Kootenay postmarks start bidding war

How much would you pay for a 1952 postmark from Beaver Falls? How about $103.50 Cdn?

Beaver Falls postmark



Latest in an ongoing look at eBay auctions concerning local history.

How much would you pay for a 1952 postmark from Beaver Falls? How about $103.50 Cdn?

That’s what one sold for last week. The high price was a result of its scarcity; the post office opened there in 1949, but was renamed Montrose four years later (although the two are adjacent but separate places).

It was one of six cancellations from defunct West Kootenay post offices offered by a Victoria seller, and by far the most highly sought after. The next-highest price paid was $21 for a 1960 cancel from Brouse, just south of Nakusp. The post office there operated from 1910-17 and 1932-64.

Postmarks from Blewett (1953) and Appledale (1950) each went for $11.50. The Blewett office operated from 1923-58, with namesake postmaster William J. Blewett in charge for all but the last seven years.

The Appledale post office was open from 1914-59.

The last two postmarks sold for the bargain price of $2.50 each: Bonnington Falls (1953) and Deer Park (1963). The former operated from 1911-64. The last postmaster was the late Dawn Penniket, a well-known Nelson old-timer who died three years ago.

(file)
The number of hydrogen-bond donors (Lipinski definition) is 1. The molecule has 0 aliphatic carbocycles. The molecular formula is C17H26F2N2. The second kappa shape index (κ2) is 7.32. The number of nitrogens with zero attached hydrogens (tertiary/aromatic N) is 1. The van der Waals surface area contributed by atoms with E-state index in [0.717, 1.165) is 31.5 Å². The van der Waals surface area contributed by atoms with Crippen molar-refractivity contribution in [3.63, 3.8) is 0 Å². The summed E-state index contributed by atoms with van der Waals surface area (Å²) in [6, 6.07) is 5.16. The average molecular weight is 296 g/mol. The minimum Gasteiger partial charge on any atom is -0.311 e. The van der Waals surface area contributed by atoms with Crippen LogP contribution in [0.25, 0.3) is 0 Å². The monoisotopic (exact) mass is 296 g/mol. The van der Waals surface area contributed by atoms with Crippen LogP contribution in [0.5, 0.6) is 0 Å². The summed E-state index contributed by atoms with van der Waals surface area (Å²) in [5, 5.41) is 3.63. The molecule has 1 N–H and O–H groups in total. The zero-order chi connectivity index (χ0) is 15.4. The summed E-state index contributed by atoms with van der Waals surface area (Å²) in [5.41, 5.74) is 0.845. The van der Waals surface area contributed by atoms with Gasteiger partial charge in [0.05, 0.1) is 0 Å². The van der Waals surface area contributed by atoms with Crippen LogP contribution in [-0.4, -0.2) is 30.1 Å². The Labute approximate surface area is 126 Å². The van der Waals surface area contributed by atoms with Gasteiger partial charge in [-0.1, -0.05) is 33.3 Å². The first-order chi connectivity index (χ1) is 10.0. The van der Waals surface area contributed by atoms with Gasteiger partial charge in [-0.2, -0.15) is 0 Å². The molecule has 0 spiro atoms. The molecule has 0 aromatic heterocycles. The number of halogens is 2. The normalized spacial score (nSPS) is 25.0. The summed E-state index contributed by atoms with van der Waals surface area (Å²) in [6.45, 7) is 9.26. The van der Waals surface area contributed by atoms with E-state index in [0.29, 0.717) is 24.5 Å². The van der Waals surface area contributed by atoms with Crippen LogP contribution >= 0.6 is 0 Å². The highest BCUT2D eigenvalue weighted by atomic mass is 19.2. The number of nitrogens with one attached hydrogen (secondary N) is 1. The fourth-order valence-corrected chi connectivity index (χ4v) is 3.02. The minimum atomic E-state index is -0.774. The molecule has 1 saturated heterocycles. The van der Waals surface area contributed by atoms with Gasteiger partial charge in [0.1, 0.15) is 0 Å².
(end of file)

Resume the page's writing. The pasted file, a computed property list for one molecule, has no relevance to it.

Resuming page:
The Deer Park office was around for 70 years — from 1897 to 1967, until the impending completion of the High Arrow Dam flooded the community out.

• Overlooked in this column’s recent round-up of noteworthy Phoenix items was a syringe attributed to a World War I nurse.

Manufactured by Sharp and Smith of Chicago in the 1890s, it reportedly belonged to Miss Rose Wall, who taught in Phoenix, ca. 1908, and later nursed in the No. 3 Canadian General Hospital in France.

It sold for $20 US.

• A trade token from Nelson’s KV Dairy sold for $60 US.

It’s of comparatively recent vintage, dating to about 1960 according to Leslie Hill’s British Columbia Numismatica. The aluminum token, with a scalloped edge, reads “Good for 10c with empty bottle” on the back.

Between 11 and 20 were known to exist when Hill wrote his book in 1980, but it’s the first to appear on eBay in the last decade.

Palm Dairies eventually took over KV.

• Two more semi-common Rossland tokens, described in this column a few weeks ago, fetched significant sums: one from tobacconist S.B. Shaw went for $103.50 US, and another from Crow and Morris $48.

This story will appear in the West Kootenay Advertiser.

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